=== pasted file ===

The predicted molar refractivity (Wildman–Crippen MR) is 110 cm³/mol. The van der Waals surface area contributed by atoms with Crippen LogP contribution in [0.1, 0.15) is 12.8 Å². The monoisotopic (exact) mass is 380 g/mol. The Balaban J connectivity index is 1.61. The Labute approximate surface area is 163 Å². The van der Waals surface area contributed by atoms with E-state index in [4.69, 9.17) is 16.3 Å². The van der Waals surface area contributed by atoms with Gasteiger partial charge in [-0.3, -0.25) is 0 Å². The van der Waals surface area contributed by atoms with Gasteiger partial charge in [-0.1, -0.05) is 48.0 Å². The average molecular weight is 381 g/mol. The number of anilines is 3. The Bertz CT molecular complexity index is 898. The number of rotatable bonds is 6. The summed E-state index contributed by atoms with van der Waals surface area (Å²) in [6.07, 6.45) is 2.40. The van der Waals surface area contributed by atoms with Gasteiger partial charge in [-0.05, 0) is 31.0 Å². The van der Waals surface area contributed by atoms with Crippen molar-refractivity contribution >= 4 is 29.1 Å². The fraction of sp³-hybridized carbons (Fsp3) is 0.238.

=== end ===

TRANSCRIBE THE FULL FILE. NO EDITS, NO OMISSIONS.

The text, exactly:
The predicted molar refractivity (Wildman–Crippen MR) is 110 cm³/mol. The van der Waals surface area contributed by atoms with Crippen LogP contribution in [0.1, 0.15) is 12.8 Å². The monoisotopic (exact) mass is 380 g/mol. The Balaban J connectivity index is 1.61. The Labute approximate surface area is 163 Å². The van der Waals surface area contributed by atoms with E-state index in [4.69, 9.17) is 16.3 Å². The van der Waals surface area contributed by atoms with Gasteiger partial charge in [-0.3, -0.25) is 0 Å². The van der Waals surface area contributed by atoms with Gasteiger partial charge in [-0.1, -0.05) is 48.0 Å². The average molecular weight is 381 g/mol. The number of anilines is 3. The Bertz CT molecular complexity index is 898. The number of rotatable bonds is 6. The summed E-state index contributed by atoms with van der Waals surface area (Å²) in [6.07, 6.45) is 2.40. The van der Waals surface area contributed by atoms with Gasteiger partial charge in [-0.05, 0) is 31.0 Å². The van der Waals surface area contributed by atoms with Crippen molar-refractivity contribution >= 4 is 29.1 Å². The fraction of sp³-hybridized carbons (Fsp3) is 0.238.